There are no covers on this album and the original songs take a few plays to start sinking in and when they do, they stay with you. From the first track, the catchy up-tempo 'Don't Stop Me Now', you know this is an album of quality. "Not Guilty' has some great sax from Robbie Richardson and 'Call My Baby' features award-winning harmonica player Paul Jones. The real treat on this album is the title track 'Shout It Out' which gives all four members of the band a chance to shine; from all-out power chords, to jazzy keys and funky bass lines - this is a gem. Tucked away near the end of the album is another great track 'Have My Fill' with some superb bass lines and cool harmonica in-fills; nice!

Finally, the last track of the album deserves a mention, if only for the great slide guitar and keyboard; 'Birds Of Peace' is a track to play again and again.

Having seen the band play live at the album launch party, I can truthfully say that the studio recording reflects the raw energy and fun that is seamlessly delivered when the band is playing live. There is great use of light and shade on this album; go and explore!

Rating 9/10 Martin Clarke, Blues In Britain November 2011 ©

SHOUT IT OUT Review Issue 61, Blues Matters! August 2011

Entertainment is the key word here; fourteen original tracks on this album all bristle with blues energy, be it the RnB style or the more laid back soulful blues that allows the listener to take a breather. In fact on 'A Long Long Way To Texas' there is even a string quartet, but I assure this is the exception to the rule here, the majority of the tracks are high energy material.

Over the past couple of years the band have done a lot of leg work appearing at gigs and festivals up and down the country; this is now paying dividends on the evidenceof this album, which is a very strong album that mixes various blues styles from the past five decades, paying homage at times to the great British Blues Boom period of the middle 1960s. So memorable were some of the songs that I had to do a double take, as I was convinced they were covers, but I can confirm that all the material on the album is self written by band members.

As a four piece band ssecond guitarist Paul Long additionally covers on keyboards, which allows them to fill out their sound to fill its full potential; besides the aforementioned string quartet there are some guest players, including Paul Jones on harmonica, who add some additional quality touches to the proceedings.

This is a faultless recording that has something for every type of blues fan to enjoy, all fourteen tracks stand up individually and if the musicianship and song writing contiunue in this vain the band are destined to cause a riot!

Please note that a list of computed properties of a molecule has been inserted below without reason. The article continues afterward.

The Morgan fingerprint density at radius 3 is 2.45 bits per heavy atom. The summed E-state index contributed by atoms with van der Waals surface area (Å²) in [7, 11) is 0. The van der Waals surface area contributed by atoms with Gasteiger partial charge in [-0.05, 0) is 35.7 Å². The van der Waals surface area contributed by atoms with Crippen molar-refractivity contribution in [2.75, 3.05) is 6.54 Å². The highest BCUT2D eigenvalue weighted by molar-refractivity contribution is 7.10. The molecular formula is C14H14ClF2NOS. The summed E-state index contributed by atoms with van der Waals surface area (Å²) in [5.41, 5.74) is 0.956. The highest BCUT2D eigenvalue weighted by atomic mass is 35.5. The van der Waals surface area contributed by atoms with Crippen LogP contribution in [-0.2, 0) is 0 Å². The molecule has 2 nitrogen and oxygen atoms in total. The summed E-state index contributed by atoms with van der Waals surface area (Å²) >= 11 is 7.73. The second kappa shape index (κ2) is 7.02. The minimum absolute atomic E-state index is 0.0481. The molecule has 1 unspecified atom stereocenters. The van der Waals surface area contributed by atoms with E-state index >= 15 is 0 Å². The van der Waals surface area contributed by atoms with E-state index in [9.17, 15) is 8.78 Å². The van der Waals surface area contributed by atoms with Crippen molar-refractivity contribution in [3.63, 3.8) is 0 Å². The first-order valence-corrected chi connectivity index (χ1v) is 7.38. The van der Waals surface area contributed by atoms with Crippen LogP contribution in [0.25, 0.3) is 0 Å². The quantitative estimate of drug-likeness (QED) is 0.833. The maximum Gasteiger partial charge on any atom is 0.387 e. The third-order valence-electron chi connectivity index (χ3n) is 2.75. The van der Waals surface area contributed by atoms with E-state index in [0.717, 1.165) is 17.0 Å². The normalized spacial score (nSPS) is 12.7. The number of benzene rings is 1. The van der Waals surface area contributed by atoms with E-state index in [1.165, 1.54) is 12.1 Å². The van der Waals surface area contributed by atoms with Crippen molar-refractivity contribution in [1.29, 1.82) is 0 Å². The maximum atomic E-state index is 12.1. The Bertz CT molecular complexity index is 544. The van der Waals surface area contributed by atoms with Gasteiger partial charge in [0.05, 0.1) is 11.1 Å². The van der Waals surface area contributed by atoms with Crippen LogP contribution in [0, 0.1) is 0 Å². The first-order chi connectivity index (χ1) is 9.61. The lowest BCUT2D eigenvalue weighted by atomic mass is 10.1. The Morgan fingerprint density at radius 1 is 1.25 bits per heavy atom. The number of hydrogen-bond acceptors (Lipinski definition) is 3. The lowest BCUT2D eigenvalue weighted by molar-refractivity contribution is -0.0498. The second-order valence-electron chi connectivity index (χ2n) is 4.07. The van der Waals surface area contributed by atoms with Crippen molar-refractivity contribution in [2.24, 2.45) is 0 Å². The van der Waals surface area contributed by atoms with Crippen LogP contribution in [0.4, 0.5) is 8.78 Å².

Adrian Blacklee, Blues Matters! August 2011 ©

'SHOUT IT OUT' review: Get Ready To Rock

From the mock Atco cd label to their adventurous blues based music, The Riotous Brothers try to be all things to all people. ‘Shout It Out’ is a generous 14 track album that finds a workable equilibrium to accommodate the gravel voiced Mash Sonnet, the band’s principal song writer and guitarist and the more understated vocals of keyboard player song-writer and producer Paul Long. Mat Lake provides the subtle undulating bass work and the band’s natural exuberance is reined in and eloquently shaped up by economic drummer Dirk Maggs.

‘Shout It Out’ is a varied but coherent album and is the result of a confident band unafraid to explore the places their songs take them. It’s a studio album full of well crafted songs that breathe enough to allow the band to stretch out into unexpected territories. There’s the rockabilly opener ‘Don’t Stop Me Now’, the muscular funk on ‘Restless’, the rock and roll bluster of ‘Call My Baby’, some unexpected pedal steel led country on ‘Sweet Honey Chicken’ and the good time boogie of ‘Have My Fill’. But it’s on the heartfelt ballads that The Riotous Brothers really excel as they bring real emotion and feel to bear on subtle playing.

What makes the whole album work so well is that the band play to their strengths and makes the most of their musical diversity. They have also penned a handful of excellent songs on a wide ranging album that bristles with musical tension and is fired by the unfettered spirit of musical adventure. Perhaps it’s that sense of unrestrained merriment that lends itself to the Riotous moniker?

Central to the band’s energetic drive is the splendidly named Mash Sonnet who when not passionately belting out his vocal parts adds a wide range of tone colours to his solos. He virtually launches himself into the stonking opener ‘Don’t Stop Me Now’, and adds two explosive fire cracker guitar breaks on the title track. The following ‘Restless’ is one of several songs that start off as one thing and become diverted into something else, before returning to the original source. The tough riff driven rocker is fleetingly transformed by a coruscating wah wah guitar break and organ line into an unlikely dreamy Peter Green guitar sequence that cleverly evokes the title. ‘Knock Knock’ is also violently ruptured from its electric piano led groove, full of breathy diction and lascivious phrasing, by a double time break which pushes the dividing line between musical dexterity and feel, but still works well!

It’s all good stuff and a refreshing departure from the usual unimaginative blues rock fare. And even on the more straight ahead rockers like ‘Sweet Apparition’ there are well thought out keyboard fills, intricate percussive patterns (from CSN&Y percussionist Joe Lala) and incisive guitar to retain our interest.